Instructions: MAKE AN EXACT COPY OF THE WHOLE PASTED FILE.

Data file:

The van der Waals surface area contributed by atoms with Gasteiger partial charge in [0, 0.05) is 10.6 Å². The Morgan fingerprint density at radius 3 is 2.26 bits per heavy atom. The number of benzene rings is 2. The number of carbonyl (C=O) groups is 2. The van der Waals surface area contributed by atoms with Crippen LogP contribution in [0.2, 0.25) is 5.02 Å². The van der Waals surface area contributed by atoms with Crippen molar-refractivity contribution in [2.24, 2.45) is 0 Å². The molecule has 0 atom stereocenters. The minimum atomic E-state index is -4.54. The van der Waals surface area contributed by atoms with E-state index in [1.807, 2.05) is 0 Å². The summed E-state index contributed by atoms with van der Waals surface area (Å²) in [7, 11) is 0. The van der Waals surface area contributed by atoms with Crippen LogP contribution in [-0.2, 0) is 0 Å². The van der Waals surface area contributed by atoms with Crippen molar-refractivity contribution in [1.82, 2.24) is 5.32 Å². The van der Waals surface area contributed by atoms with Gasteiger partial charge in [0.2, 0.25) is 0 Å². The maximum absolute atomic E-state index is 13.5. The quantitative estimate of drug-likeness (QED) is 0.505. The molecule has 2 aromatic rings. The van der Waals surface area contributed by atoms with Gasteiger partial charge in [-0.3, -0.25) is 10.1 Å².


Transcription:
The van der Waals surface area contributed by atoms with Gasteiger partial charge in [0, 0.05) is 10.6 Å². The Morgan fingerprint density at radius 3 is 2.26 bits per heavy atom. The number of benzene rings is 2. The number of carbonyl (C=O) groups is 2. The van der Waals surface area contributed by atoms with Crippen LogP contribution in [0.2, 0.25) is 5.02 Å². The van der Waals surface area contributed by atoms with Crippen molar-refractivity contribution in [2.24, 2.45) is 0 Å². The molecule has 0 atom stereocenters. The minimum atomic E-state index is -4.54. The van der Waals surface area contributed by atoms with E-state index in [1.807, 2.05) is 0 Å². The summed E-state index contributed by atoms with van der Waals surface area (Å²) in [7, 11) is 0. The van der Waals surface area contributed by atoms with Crippen LogP contribution in [-0.2, 0) is 0 Å². The van der Waals surface area contributed by atoms with Crippen molar-refractivity contribution in [1.82, 2.24) is 5.32 Å². The van der Waals surface area contributed by atoms with Gasteiger partial charge in [0.2, 0.25) is 0 Å². The maximum absolute atomic E-state index is 13.5. The quantitative estimate of drug-likeness (QED) is 0.505. The molecule has 2 aromatic rings. The van der Waals surface area contributed by atoms with Gasteiger partial charge in [-0.3, -0.25) is 10.1 Å².